The team at 15Below, my excellent clients, have been using Git and GitHub since last September. Although I’ve been using GitHub for open source projects for several years now, this is the first time I’ve worked with it in a largish (20+ developers) team. The default VCS for a Microsoft shop is, of course, TFS, so deciding to use GitHub might be seen as somewhat curious. This post describes why we came to the decision, how we integrate GitHub into our development process, and our experience so far.
So why did we choose Git as our VCS?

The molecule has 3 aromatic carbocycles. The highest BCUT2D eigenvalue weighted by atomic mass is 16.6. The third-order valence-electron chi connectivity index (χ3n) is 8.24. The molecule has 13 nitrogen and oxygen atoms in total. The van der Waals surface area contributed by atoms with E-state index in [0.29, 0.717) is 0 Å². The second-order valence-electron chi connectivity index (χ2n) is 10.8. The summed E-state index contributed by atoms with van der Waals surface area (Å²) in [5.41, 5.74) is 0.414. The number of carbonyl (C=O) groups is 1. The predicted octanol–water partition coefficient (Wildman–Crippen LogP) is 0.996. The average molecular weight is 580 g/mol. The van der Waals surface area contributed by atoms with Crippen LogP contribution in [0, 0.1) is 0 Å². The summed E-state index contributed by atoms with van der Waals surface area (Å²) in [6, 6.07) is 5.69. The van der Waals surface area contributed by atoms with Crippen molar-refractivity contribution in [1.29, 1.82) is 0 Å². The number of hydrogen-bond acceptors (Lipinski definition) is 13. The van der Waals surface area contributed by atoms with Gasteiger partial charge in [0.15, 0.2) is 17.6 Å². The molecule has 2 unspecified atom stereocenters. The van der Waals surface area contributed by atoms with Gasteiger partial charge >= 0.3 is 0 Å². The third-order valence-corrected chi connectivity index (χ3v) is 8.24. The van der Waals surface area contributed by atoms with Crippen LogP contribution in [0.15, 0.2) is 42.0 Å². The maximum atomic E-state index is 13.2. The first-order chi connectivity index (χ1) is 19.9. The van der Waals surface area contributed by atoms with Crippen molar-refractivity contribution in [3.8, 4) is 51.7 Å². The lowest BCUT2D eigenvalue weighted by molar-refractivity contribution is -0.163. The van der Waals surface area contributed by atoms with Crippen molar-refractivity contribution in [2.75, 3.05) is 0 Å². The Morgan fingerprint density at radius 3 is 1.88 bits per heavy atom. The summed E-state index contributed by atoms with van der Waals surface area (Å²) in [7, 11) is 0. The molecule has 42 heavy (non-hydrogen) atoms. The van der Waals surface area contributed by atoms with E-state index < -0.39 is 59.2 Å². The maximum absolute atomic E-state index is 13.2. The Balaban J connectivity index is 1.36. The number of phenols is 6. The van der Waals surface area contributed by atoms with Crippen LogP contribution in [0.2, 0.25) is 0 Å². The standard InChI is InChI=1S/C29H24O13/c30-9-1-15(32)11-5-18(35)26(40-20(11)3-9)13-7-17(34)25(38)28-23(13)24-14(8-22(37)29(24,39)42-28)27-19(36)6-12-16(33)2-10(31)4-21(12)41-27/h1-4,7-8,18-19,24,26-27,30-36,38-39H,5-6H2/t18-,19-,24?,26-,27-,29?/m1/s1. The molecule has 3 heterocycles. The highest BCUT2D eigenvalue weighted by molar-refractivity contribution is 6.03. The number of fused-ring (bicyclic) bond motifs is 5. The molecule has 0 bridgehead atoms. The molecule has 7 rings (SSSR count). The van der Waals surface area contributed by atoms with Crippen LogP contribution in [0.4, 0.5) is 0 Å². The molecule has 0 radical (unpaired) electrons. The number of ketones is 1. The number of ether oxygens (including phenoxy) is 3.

I, and several of my colleagues had had experience with distributed VCSs, specifically Git, from working on open source projects. Having your own local repository gives you so much more flexibility and opportunity for experimentation, that it seemed that a non-distributed VCS was a step backwards.
The team is spit into small project teams of 2 or 3 developers, each working on different features, so being able to branch-by-feature was also a requirement. We needed a VCS with excellent branching and merging capabilities.
We also have a distributed team with members in the UK, India and Australia, so a cloud based solution seemed appropriate. Our OSS experience with GitHub made it the obvious choice.
Whenever one is choosing tools, the level of adoption in the wider development community should be a consideration, and although Git is rare in the Microsoft world it’s fast becoming the default VCS elsewhere.